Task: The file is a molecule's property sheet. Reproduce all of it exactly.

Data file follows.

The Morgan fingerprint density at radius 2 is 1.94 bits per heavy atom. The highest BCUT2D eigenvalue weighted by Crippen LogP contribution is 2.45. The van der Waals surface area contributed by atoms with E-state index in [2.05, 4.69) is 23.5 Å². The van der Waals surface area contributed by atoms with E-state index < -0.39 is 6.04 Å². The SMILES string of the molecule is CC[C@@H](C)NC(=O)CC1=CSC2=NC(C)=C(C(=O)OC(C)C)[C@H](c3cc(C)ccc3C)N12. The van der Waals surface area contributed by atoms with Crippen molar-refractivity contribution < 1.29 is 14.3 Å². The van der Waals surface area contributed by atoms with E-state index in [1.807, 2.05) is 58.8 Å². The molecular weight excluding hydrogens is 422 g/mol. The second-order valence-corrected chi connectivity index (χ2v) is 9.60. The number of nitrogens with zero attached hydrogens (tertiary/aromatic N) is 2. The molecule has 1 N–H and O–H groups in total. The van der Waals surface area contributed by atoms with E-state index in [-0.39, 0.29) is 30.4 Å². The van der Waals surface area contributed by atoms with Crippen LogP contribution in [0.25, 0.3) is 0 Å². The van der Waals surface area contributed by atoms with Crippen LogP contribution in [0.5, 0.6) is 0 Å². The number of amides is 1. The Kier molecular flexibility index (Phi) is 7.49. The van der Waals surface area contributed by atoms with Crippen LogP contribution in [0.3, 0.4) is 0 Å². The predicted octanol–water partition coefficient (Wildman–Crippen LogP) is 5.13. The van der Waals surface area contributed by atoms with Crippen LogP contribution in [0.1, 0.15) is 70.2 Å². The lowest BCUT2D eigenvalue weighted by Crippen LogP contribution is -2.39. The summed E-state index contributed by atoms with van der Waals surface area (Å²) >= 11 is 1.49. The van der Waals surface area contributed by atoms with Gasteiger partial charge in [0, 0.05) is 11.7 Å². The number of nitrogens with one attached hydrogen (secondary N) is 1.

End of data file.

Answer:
The Morgan fingerprint density at radius 2 is 1.94 bits per heavy atom. The highest BCUT2D eigenvalue weighted by Crippen LogP contribution is 2.45. The van der Waals surface area contributed by atoms with E-state index in [2.05, 4.69) is 23.5 Å². The van der Waals surface area contributed by atoms with E-state index < -0.39 is 6.04 Å². The SMILES string of the molecule is CC[C@@H](C)NC(=O)CC1=CSC2=NC(C)=C(C(=O)OC(C)C)[C@H](c3cc(C)ccc3C)N12. The van der Waals surface area contributed by atoms with Crippen molar-refractivity contribution < 1.29 is 14.3 Å². The van der Waals surface area contributed by atoms with E-state index in [1.807, 2.05) is 58.8 Å². The molecular weight excluding hydrogens is 422 g/mol. The second-order valence-corrected chi connectivity index (χ2v) is 9.60. The number of nitrogens with zero attached hydrogens (tertiary/aromatic N) is 2. The molecule has 1 N–H and O–H groups in total. The van der Waals surface area contributed by atoms with E-state index in [-0.39, 0.29) is 30.4 Å². The van der Waals surface area contributed by atoms with Crippen LogP contribution in [0.25, 0.3) is 0 Å². The van der Waals surface area contributed by atoms with Crippen LogP contribution in [0.5, 0.6) is 0 Å². The number of amides is 1. The Kier molecular flexibility index (Phi) is 7.49. The van der Waals surface area contributed by atoms with Crippen LogP contribution in [0.3, 0.4) is 0 Å². The predicted octanol–water partition coefficient (Wildman–Crippen LogP) is 5.13. The van der Waals surface area contributed by atoms with Crippen LogP contribution in [0.1, 0.15) is 70.2 Å². The lowest BCUT2D eigenvalue weighted by Crippen LogP contribution is -2.39. The summed E-state index contributed by atoms with van der Waals surface area (Å²) >= 11 is 1.49. The van der Waals surface area contributed by atoms with Gasteiger partial charge in [0, 0.05) is 11.7 Å². The number of nitrogens with one attached hydrogen (secondary N) is 1.